- The systematic decision to exclude the minority shareholders from the decision-making process,
- The fact that the majority shareholders do not take the necessary measures despite the continuous loss of the company.
Since there is no detailed regulation in Article 531 of the TCC regarding the justified reasons that may cause the termination of the partnership, the judge will determine whether the cases constitute a just cause or not within his discretion. As a general approach in practice, it is seen that the court ordered the termination of the partnership as a last resort in accordance with the principle of proportionality.
Who Are The Parties to The Termination of The Partnership Lawsuit?
The lawsuit for termination of a joint-stock company is regulated as a minority right in the legislation. For this reason, in the lawsuit to be substituted, the plaintiff party is “Minority Shareholders,” representing at least one-tenth of the capital and one-twentieth in public companies.
The share ownership amount here is the condition precedent of the lawsuit, and the judge will examine this situation ex officio at every stage of the case. However, there is no requirement for a single partner to have this minimum ratio to initiate the lawsuit, which means if two or more minority shareholders meet the minimum capital requirement in aggregate, the lawsuit for termination of the partnership will not be dismissed with the lack of litigation requirement.
In the lawsuit for Termination of the Partnership, the defendant party is directly and solely the “Legal Entity of the Company.” Members of the Company’s Board of Directors, who act under the direction of the majority shareholders or majority shareholders, whose actions lead to a good cause, are not parties to the Defendant to the case. Finally, the lawsuit for termination of the partnership will be filed by the minority shareholders at the commercial court of the first instance, where the headquarter of the corporate legal entity stipulated in the articles of association is located.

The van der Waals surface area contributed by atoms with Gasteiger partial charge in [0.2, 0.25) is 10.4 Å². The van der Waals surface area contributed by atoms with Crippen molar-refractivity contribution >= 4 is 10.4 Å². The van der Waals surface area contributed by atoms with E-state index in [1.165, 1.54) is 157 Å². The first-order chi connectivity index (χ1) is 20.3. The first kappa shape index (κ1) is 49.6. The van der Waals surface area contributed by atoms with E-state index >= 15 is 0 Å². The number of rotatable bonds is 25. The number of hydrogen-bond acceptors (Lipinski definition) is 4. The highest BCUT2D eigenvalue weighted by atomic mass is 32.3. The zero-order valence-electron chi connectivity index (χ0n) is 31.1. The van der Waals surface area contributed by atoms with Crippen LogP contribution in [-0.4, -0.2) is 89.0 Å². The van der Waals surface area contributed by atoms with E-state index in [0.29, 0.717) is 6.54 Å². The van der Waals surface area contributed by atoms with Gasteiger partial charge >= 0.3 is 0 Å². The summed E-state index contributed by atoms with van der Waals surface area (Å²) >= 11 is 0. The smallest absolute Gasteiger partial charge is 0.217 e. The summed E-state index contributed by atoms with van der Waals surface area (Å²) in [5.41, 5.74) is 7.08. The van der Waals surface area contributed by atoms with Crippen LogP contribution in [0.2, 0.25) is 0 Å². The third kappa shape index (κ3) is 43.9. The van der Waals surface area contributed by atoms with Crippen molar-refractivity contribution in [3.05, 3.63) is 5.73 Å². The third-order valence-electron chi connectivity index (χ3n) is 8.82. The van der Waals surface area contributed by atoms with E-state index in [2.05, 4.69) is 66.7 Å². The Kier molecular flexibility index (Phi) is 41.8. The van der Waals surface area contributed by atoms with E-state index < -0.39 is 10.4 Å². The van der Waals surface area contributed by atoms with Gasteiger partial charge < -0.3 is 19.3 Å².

What Are The Statute of Limitations to File The Lawsuit?
There is no time limit for filing a lawsuit within a certain period from the event that caused the termination of the partnership for justified reason. However, in practice, while evaluating the instant case, the judge will not listen to the claim that the partnership is no longer tolerable level for the minority shareholders in the cases filed after a reasonable time has passed.
What Are The Requests and Legal Remedies That The Court Might Grant?
In the existence of good cause, the court will make a judgment based on the peculiarities of the instant case. Accordingly, the court might;
- Declare the termination of the partnership and dissolution of the company or,
- Render dismissal of the plaintiff shareholders in return for payment of the real value of their shares or,
- Impose other alternative solutions.
Considering the purpose of the continuation of commercial life and the fact that the relations between the partners are more flexible than the limited companies, it is seen that the termination of the partnership in joint-stock companies is considered a last resort in the court decisions.
Based on surrounding circumstances, if the court, which evaluates the termination conditions for a good cause within the framework of Article 531 of the TCC, concludes that the rights of the minority shareholder will not be harmed from an economic and objective perspective, it may decide to dismiss the minority shareholder who substitutes the case from the partnership by paying the share price instead of the termination and dissolution of the company.